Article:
If you have a teenage son and sometimes you think he does not hear you when you speak to him, you are not imagining it, the confirmation comes from a group of neuroscientists of the universities of Harvard, Pittsburgh and California, who analyzed what happens in the brain of adolescents when their mothers reprimand, criticize or lament their behavior.
The complaints and the maternal reproaches act as a switch in the adolescent brain
The researchers worked with adolescents of an average age of 14 years, who listened for just 30 seconds to a recording in which their respective mothers criticized, reprimanded or reproached them for something they had done. While listening to them, the neuroscientists scanned their brains.
The recordings contained quite common reproaches, such as: “How many times will I have to tell you to pick up your shoes when you come home and do not leave them lying around? Pick them up and take them to your room!”
The neuroscientists focused on three specific networks in the brain of adolescents: the areas related to the processing of negative emotions, such as the limbic system; the areas involved in the regulation of emotions, such as the prefrontal cortex; and the areas that intervene in the understanding of other people’s perspective, such as the conjunction of the temporal and parietal lobes.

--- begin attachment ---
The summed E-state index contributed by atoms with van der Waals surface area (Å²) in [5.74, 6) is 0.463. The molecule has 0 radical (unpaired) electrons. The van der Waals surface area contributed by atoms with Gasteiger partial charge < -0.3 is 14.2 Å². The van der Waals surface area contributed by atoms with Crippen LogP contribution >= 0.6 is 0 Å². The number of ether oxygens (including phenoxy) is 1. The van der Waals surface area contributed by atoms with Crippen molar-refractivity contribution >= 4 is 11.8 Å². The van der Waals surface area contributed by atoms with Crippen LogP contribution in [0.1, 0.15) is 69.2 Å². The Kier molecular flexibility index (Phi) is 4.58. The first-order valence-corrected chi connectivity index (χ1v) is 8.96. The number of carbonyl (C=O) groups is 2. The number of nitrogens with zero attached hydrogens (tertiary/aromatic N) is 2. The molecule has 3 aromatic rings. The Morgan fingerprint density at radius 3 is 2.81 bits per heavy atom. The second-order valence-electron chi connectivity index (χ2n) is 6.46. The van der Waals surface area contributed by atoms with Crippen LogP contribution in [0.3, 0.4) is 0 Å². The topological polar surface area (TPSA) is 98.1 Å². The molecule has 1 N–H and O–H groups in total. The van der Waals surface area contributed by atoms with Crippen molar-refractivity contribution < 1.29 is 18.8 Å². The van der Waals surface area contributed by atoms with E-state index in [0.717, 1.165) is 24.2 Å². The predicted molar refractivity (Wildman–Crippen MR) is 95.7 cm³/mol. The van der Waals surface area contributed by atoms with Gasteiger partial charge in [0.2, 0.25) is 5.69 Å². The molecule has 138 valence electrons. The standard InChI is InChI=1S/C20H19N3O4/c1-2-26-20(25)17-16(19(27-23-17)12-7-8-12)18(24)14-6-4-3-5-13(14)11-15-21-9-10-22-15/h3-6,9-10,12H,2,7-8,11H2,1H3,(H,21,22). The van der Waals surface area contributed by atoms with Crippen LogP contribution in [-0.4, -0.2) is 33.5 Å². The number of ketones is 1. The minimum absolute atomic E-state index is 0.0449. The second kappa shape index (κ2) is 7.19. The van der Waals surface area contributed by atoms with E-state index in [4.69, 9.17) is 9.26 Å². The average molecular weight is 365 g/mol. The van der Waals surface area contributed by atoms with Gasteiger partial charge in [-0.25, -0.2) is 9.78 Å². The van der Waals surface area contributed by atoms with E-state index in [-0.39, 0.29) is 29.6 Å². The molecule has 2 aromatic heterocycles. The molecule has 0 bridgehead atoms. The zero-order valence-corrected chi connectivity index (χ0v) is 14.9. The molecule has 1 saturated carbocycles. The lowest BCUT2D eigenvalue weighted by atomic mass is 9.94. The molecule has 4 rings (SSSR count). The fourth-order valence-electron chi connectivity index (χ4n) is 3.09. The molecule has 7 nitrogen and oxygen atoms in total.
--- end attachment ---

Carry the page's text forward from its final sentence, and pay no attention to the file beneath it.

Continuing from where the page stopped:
In practice, they analyzed what happened in these areas of the brain while teens listened to their mothers’ complaints, compared to other recordings in which they listened to their mothers talk about irrelevant and boring things, like shopping.
What did they discover?
When teens listened to their mothers’ reprimands, in their brains there was more activity in the areas involved in negative emotions, which is not surprising since no one likes to be criticized or reprimanded. However, the interesting thing was that decreased also the activity in areas related to emotional control and empathy. And those changes were maintained after hearing the reprimand.
This suggests that, in response to maternal complaints, adolescents simply “turn off” social processing, which means that they do not try to put themselves in their parents’ shoes in order to understand their point of view.
The decrease in brain activity in the regions involved with mentalizing and assumption of perspective could explain why so many conflicts arise with adolescents and it is so complicated to solve them, as well as the fact that they often turn a deaf ear to requests from their parents.
Why do they do it?
An alternative explanation could be that adolescents “turn off” those areas of the brain as a self-protective defense mechanism, to stop the conflict and the escalation of tension. In fact, the researchers found that teens, who said their parents were more understanding, were also the ones who tended to show greater inhibition when facing criticism and reproaches.
How to “hack” the adolescent brain?
Nobody likes to be criticized and reprimanded, criticisms usually generate a defensive reaction, either by arousing anger or, as teenagers do, disconnecting from the situation.
The best way to avoid this effect is not criticizing but proposing solutions directly, instead of always focusing on negative things. For example, instead of lamenting because your child left the shoes in the living room, tell him directly what you expect from him: “I would like you to pick up your shoes and take them to your room”. It is a more emotionally neutral phrase that contains a solution.
Therefore, do not reproach, dialogue. Do not criticize, offer solutions. Your relationship will improve significantly.
Lee, K. H. et. Al. (2015) Neural responses to maternal criticism in healthy youth. Soc Cogn Affect Neurosci;10(7): 902-912.